Episode 79 - The Best Kai Scissors for Paper Flowers with Devin Head Kai Scissors

Season #3

Learn which scissors Devin Head recommends for paper flower making and how you can best care for them so that they live a long and sharp life. 


Could you make a paper flower without scissors? 


For paper florists like us, the thought is quite terrifying. Imagine a peony without the distinctively shaped petal edges, or making flower centers without fringe. Our craft requires precise cuts, and that means our scissors need to be top notch to do the job correctly. We cut out thousands of petals and leaves. Our tools should be up to the task.

 That’s why our latest episode of Paper Talk was all about scissors! Some of our favorite scissors in the world come from a Japanese company called Kai. They are super sharp, easy to grip, and last ages. We chatted with Devin Head, Kai’s Regional Sales Manager located in Washington state, about which scissors he recommends for paper florists and how to best care for them. 

 If you don’t have specialized scissors for various jobs, you are making your art so much more difficult than it needs to be. As Devin said,


“That’s the conversation we have…when I’m at a street show talking to a husband and he’s like, ‘How many scissors do you need?’ Well, there’s a job for each one.


You don’t have make-do any longer.


Here’s our definitive guide of Kai Scissors for paper florists:


Essential Scissors for Any Job

These three scissors will cover almost any job you come across as a paper florist. Quynh uses and loves these three, and even included them in her Holiday Posey Boxes and Starter Box, plus you can get her favorite set in her store. Put these on your crafting table, and you’ll be set to tackle almost any paper flower.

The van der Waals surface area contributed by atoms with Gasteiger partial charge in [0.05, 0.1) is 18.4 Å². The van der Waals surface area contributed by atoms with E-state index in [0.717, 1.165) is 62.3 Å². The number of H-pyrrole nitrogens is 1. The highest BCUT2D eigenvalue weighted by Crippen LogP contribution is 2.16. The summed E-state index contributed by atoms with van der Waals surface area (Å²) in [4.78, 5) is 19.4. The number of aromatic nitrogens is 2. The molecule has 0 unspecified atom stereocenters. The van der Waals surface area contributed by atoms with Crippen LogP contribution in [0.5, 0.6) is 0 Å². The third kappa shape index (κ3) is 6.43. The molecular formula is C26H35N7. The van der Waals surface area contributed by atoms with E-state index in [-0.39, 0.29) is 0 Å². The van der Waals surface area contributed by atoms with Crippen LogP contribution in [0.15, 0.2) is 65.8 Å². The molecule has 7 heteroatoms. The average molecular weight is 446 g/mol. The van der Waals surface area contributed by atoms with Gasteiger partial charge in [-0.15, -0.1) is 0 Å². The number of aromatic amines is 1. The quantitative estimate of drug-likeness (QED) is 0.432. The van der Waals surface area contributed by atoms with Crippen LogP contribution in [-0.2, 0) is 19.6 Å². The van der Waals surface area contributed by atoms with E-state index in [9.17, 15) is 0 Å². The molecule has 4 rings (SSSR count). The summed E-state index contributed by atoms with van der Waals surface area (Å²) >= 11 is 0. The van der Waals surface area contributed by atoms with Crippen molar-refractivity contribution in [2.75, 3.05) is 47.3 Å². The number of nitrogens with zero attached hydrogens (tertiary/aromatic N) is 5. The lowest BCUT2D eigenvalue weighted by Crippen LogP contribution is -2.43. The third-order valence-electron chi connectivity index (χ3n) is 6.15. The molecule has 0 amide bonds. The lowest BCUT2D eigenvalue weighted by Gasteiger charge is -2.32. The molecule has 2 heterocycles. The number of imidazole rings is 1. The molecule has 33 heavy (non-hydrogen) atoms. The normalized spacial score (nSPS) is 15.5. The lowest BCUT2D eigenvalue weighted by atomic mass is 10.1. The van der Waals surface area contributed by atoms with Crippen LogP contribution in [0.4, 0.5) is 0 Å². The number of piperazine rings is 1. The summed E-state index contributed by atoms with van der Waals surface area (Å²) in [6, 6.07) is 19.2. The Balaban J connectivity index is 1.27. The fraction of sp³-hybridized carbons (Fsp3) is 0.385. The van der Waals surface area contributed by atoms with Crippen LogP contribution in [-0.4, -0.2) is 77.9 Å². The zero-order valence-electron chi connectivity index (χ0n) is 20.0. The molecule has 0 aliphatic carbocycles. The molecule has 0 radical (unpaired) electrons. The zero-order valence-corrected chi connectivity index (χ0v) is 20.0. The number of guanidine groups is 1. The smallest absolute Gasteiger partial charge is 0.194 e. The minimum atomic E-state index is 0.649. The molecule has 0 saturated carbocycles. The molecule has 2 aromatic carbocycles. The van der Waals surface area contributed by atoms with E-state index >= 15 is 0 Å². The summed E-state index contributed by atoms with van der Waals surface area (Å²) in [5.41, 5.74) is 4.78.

The Kai 5210 is 8 inches and perfect for most general cutting. They’ll cut through any crepe, and since they’re a bit longer, they’ll do it quickly. 

 The Kai 5135 is 5 ½ inches long and great for detailed work. Use these for fringe, the edges of petals, and any cuts that are close together. 

The Kai 5100 is 4 inches and has a sharp, small tip for extremely detailed work and difficult to reach places. You won’t use this one as often as the other two, but when you need it, you really need it. 


Curved Scissors for Tight Spots

As the name implies, these scissors are curved to help you reach tight spots without damaging your work. Here’s what Quynh had to say about using them:

“They’re really great for getting into those small details when you’re creating those petals with the ruffled edge… What I do is I take those curved scissors and I make little swoops inside the petals and then you can ruffle them even more, and you get into those really tiny little corners.”

The Kai 5100c is 4 inches long like its similarly named cousin above. However, the 5100c has a slight curve at its tip. Because our work is three-dimensional, we sometimes have to cut around and between curves. You can imagine how a scissor that works with that instead of against it is so ingenious.

The Kai 5130 is 5 inches and adds even more curve to the equation. Both the tip and the handle are curved, giving this pair of scissors even more maneuverability for getting into tough to reach spaces.


Multi-Purpose Scissors 

Because our craft involves wires so often, we asked Devin if Kai manufactured wire cutters, and we were pleasantly surprised to find out that they do have a multi-purpose scissor with a cutout for wire cutting. 

The Kai 5160 is 6 inches long and has a serrated edge. For paper florists, the little notch that helps cut small wires quickly is a fantastic bonus.

We chatted even more about Kai’s history, its lineup of scissors, and very importantly, how to care for scissors so that they have a long and sharp life. Listen to our latest episode of Paper Talk to hear all of Devin’s great advice. 


Here’s what you’ll hear when you listen to our conversation:

  • How Kai Scissors are made.

  • When and how you should sharpen your scissors.

  • How to best store your scissors.

  • How to contact Devin if you have suggestions for paper scissors.


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